The Chess Variant Pages

Plunderchess: Pictures and a review

Plunderches is a commercial chess variant, first marketed in 2004. The publisher of the game sent me a review copy; here you can see some pictures of the set, some information on it, and an opinion.

A Plunderchess set contains a set of pieces, and a set of vests. The pieces, while looking almost standard chess pieces, are shaped such that they can have these vests put over them. There are different types of vests: queen vests, rook vests, etc, and a last move vest. The king vests are only used in variants; the last move vest is not used for the variant, but can be used to take up a position after play and remember which player and which piece moved last.

A set contains all regular chess pieces, and one additional king and one additional queen per color. There is no chess board in the set; players should use a normal chess board for that. The set contains a booklet with the rules and a short booklet of the UCSF (United States Chess Federation) with the rules of chess and information on the UCCF. The set has two vests for rooks, knights, bishops, queens, and kings, and five vests for paws, and the last move vest. The vests are on a kind of metal bar, which allows for easy storage and use.

The pictures show the set, with pieces with, and without vests.

Sketch of rules

The main idea of the game is the following: when a piece takes another piece, then it gains a vest of the type of that piece. For instance, when a white pawn takes a black rook, the pawn gets a rook vest. Also, when a piece takes a piece with a vest, it can choose to take the vest from the taken piece. There are some details in the rules I'm skipping here; e.g., a piece may have only one vest at the time.

A vest gives the right to move one time as the piece taken. So, the pawn with the rook vest can make one move like a rook. When doing so, the vest is used up, and removed from play.


I played several games of Plunderchess with two of my children (Wim, 13 years, who playes at the older youth group of the local chess club, and Annefleur, who played two years in the chess club, but now only plays with friends.) Each of us enjoyed the game a lot. The rules of Plunderchess are easy to learn, (assuming you know the rules of chess.)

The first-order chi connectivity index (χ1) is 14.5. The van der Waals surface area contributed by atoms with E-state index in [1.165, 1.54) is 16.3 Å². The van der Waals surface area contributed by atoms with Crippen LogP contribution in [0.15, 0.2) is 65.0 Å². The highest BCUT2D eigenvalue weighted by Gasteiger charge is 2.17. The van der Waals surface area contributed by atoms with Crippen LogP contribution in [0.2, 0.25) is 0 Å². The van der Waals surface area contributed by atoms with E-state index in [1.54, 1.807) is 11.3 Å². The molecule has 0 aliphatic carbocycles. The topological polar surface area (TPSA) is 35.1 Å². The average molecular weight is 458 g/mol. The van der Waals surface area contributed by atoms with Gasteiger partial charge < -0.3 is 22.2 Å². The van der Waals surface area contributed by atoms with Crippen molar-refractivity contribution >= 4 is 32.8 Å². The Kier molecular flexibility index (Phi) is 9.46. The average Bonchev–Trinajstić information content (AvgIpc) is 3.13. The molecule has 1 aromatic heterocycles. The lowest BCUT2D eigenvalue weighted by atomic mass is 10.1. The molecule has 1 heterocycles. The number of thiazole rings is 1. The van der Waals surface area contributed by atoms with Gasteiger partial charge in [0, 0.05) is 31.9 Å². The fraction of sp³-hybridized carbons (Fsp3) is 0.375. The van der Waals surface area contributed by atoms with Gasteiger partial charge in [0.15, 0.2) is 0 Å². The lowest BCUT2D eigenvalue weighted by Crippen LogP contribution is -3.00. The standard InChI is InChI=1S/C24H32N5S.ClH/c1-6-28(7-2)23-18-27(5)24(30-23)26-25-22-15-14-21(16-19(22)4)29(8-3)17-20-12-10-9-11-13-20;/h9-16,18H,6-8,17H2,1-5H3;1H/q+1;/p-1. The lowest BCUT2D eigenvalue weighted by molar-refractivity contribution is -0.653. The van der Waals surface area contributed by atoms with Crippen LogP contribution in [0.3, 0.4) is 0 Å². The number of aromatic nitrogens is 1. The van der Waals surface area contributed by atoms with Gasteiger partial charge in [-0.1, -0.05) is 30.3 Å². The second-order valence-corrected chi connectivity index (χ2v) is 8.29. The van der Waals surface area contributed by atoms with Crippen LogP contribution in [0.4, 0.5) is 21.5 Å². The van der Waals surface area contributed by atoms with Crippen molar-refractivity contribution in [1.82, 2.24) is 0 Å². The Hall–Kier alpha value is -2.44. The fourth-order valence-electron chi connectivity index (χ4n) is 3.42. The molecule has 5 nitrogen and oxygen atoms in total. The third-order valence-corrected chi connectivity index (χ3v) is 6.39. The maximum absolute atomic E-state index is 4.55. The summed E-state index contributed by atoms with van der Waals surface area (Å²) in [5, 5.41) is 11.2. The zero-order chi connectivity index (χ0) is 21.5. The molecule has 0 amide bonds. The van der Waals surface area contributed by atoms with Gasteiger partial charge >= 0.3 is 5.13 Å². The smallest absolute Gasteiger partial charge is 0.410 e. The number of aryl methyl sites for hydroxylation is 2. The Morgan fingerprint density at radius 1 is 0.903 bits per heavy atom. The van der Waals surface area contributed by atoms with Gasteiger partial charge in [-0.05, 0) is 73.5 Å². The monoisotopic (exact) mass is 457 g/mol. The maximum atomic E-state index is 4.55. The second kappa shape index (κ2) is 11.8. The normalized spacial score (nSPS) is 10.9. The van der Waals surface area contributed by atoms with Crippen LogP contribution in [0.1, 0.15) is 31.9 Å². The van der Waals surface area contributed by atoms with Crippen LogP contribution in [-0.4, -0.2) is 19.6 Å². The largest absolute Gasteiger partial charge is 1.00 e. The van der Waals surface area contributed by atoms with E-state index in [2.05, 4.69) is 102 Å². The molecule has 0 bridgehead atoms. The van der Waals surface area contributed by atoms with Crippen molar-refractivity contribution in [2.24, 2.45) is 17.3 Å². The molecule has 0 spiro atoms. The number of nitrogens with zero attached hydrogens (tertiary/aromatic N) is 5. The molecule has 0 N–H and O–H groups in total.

There are several chess variants that depart a lot from chess, and give the player the feeling that he is playing a different type of game. Plunderchess is not such a variant. The game has a real chess-feeling, but with a small twist. The opening needs a different strategy: one does not want to start a 'fair' exchange of pieces, as only the last piece that takes in a series has a vest at the end. (E.g., if a white bishop takes a black bishop, and then a black pawn takes the white bishop back, then the black pawn gets a bishop vest: definitively an advantage for black; where in standard chess this exchange would be even.) In the middle game and endgame, also interesting things can happen. I found out in the hard way how strong a rook with knight move can be. Even while one can use the vest only once, it is continuously a threat; and it also gives check to ones king.

Thus my verdict, no, our verdict: Plunderchess is a very enjoyable chess variant, liked by people that also like chess, brought to us in an attractive and well made set. Well recommended!

If you want to read more, you can look at the website of the publisher of the game:


The rules of Plunderchess come with two variants: one where it is allowed to switch or move vests instead of moving a piece, and one with a different setup with two kings and fewer other pieces per player. Readers of The Chess Variant Pages ( can probably invest other variants as well, that can be played with this set.

Endgame questions

I started to wonder about the endgame. A question that may be not too hard to answer(???) but looks quite intriguing to me is: can one win an endgame of king plus bishop with rook-vest versus king? I.e., one player only has a king, while the other player has a king, and a bishop that has a rook-vest. My guess is that this is still a win for the stronger player: the right to make one move as rook should really help (as the bishop easily gives check, guards lines, etc.) Similar for king plus knight with rook-vest versus king. Who analysis these, and sends us the results of the analysis?

Written by Hans Bodlaender. Photo's by Hans Bodlaender, made with a Cannon Powershot A60, and modified with Microsoft PictureIt! Photo. Thanks to Wim and Annefleur Bodlaender for help with the review.
Webpage made: September 8, 2004.